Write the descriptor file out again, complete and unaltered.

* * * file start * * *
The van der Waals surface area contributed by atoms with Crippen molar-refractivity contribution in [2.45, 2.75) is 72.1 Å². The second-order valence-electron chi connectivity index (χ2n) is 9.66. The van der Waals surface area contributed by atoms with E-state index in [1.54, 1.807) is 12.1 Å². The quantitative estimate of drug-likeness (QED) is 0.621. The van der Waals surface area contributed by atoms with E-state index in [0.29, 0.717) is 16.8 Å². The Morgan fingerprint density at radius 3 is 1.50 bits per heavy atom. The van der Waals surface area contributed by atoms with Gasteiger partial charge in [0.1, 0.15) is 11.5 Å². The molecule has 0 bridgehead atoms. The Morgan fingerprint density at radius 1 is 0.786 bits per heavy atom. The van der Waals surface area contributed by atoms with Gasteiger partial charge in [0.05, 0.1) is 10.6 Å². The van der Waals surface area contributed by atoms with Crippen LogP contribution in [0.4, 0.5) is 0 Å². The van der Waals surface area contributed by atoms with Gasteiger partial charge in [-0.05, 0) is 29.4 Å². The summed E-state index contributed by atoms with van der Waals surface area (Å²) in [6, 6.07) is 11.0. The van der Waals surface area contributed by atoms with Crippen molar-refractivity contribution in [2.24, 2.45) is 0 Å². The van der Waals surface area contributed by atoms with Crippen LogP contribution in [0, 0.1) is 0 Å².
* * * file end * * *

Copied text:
The van der Waals surface area contributed by atoms with Crippen molar-refractivity contribution in [2.45, 2.75) is 72.1 Å². The second-order valence-electron chi connectivity index (χ2n) is 9.66. The van der Waals surface area contributed by atoms with E-state index in [1.54, 1.807) is 12.1 Å². The quantitative estimate of drug-likeness (QED) is 0.621. The van der Waals surface area contributed by atoms with E-state index in [0.29, 0.717) is 16.8 Å². The Morgan fingerprint density at radius 3 is 1.50 bits per heavy atom. The van der Waals surface area contributed by atoms with Gasteiger partial charge in [0.1, 0.15) is 11.5 Å². The molecule has 0 bridgehead atoms. The Morgan fingerprint density at radius 1 is 0.786 bits per heavy atom. The van der Waals surface area contributed by atoms with Gasteiger partial charge in [0.05, 0.1) is 10.6 Å². The van der Waals surface area contributed by atoms with Crippen LogP contribution in [0.4, 0.5) is 0 Å². The van der Waals surface area contributed by atoms with Gasteiger partial charge in [-0.05, 0) is 29.4 Å². The summed E-state index contributed by atoms with van der Waals surface area (Å²) in [6, 6.07) is 11.0. The van der Waals surface area contributed by atoms with Crippen molar-refractivity contribution in [2.24, 2.45) is 0 Å². The van der Waals surface area contributed by atoms with Crippen LogP contribution in [0, 0.1) is 0 Å².